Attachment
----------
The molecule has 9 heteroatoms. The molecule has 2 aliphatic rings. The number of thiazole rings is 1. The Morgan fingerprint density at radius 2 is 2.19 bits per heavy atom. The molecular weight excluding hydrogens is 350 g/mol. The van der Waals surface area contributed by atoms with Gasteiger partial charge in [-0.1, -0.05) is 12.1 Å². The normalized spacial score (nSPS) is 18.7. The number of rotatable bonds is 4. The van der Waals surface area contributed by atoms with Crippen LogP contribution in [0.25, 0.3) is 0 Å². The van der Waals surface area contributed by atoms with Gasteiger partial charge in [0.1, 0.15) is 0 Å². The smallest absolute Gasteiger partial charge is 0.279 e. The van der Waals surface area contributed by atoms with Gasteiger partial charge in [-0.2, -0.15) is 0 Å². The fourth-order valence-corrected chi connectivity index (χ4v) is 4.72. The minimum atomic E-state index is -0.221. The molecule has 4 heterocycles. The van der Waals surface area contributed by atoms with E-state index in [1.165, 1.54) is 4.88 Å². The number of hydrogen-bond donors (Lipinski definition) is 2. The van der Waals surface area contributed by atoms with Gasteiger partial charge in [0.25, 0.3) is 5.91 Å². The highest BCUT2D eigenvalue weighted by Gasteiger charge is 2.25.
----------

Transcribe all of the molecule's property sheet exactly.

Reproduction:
The molecule has 9 heteroatoms. The molecule has 2 aliphatic rings. The number of thiazole rings is 1. The Morgan fingerprint density at radius 2 is 2.19 bits per heavy atom. The molecular weight excluding hydrogens is 350 g/mol. The van der Waals surface area contributed by atoms with Gasteiger partial charge in [-0.1, -0.05) is 12.1 Å². The normalized spacial score (nSPS) is 18.7. The number of rotatable bonds is 4. The van der Waals surface area contributed by atoms with Crippen LogP contribution in [0.25, 0.3) is 0 Å². The van der Waals surface area contributed by atoms with Gasteiger partial charge in [0.1, 0.15) is 0 Å². The smallest absolute Gasteiger partial charge is 0.279 e. The van der Waals surface area contributed by atoms with Gasteiger partial charge in [-0.2, -0.15) is 0 Å². The fourth-order valence-corrected chi connectivity index (χ4v) is 4.72. The minimum atomic E-state index is -0.221. The molecule has 4 heterocycles. The van der Waals surface area contributed by atoms with E-state index in [1.165, 1.54) is 4.88 Å². The number of hydrogen-bond donors (Lipinski definition) is 2. The van der Waals surface area contributed by atoms with Gasteiger partial charge in [0.25, 0.3) is 5.91 Å². The highest BCUT2D eigenvalue weighted by Gasteiger charge is 2.25.